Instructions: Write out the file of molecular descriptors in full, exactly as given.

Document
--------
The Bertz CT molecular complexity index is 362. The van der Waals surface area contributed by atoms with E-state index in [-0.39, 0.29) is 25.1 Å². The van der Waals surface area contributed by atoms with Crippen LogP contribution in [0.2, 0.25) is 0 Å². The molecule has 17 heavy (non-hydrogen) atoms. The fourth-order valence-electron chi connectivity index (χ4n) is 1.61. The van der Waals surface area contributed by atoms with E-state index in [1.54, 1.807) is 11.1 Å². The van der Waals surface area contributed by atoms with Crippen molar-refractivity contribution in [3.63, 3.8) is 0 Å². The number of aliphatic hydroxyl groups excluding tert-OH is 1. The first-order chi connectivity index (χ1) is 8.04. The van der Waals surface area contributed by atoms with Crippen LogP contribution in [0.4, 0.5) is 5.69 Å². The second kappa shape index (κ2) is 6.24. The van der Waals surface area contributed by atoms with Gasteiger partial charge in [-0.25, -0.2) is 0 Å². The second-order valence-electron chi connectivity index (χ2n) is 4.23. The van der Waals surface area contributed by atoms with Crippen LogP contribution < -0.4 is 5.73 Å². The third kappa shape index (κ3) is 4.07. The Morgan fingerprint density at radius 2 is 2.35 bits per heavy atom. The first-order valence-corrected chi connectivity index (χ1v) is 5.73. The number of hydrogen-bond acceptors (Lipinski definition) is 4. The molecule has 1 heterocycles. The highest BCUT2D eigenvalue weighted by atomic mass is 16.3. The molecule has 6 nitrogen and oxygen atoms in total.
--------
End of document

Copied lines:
The Bertz CT molecular complexity index is 362. The van der Waals surface area contributed by atoms with E-state index in [-0.39, 0.29) is 25.1 Å². The van der Waals surface area contributed by atoms with Crippen LogP contribution in [0.2, 0.25) is 0 Å². The molecule has 17 heavy (non-hydrogen) atoms. The fourth-order valence-electron chi connectivity index (χ4n) is 1.61. The van der Waals surface area contributed by atoms with E-state index in [1.54, 1.807) is 11.1 Å². The van der Waals surface area contributed by atoms with Crippen molar-refractivity contribution in [3.63, 3.8) is 0 Å². The number of aliphatic hydroxyl groups excluding tert-OH is 1. The first-order chi connectivity index (χ1) is 8.04. The van der Waals surface area contributed by atoms with Crippen LogP contribution in [0.4, 0.5) is 5.69 Å². The second kappa shape index (κ2) is 6.24. The van der Waals surface area contributed by atoms with Gasteiger partial charge in [-0.25, -0.2) is 0 Å². The second-order valence-electron chi connectivity index (χ2n) is 4.23. The van der Waals surface area contributed by atoms with Crippen LogP contribution < -0.4 is 5.73 Å². The third kappa shape index (κ3) is 4.07. The Morgan fingerprint density at radius 2 is 2.35 bits per heavy atom. The first-order valence-corrected chi connectivity index (χ1v) is 5.73. The number of hydrogen-bond acceptors (Lipinski definition) is 4. The molecule has 1 heterocycles. The highest BCUT2D eigenvalue weighted by atomic mass is 16.3. The molecule has 6 nitrogen and oxygen atoms in total.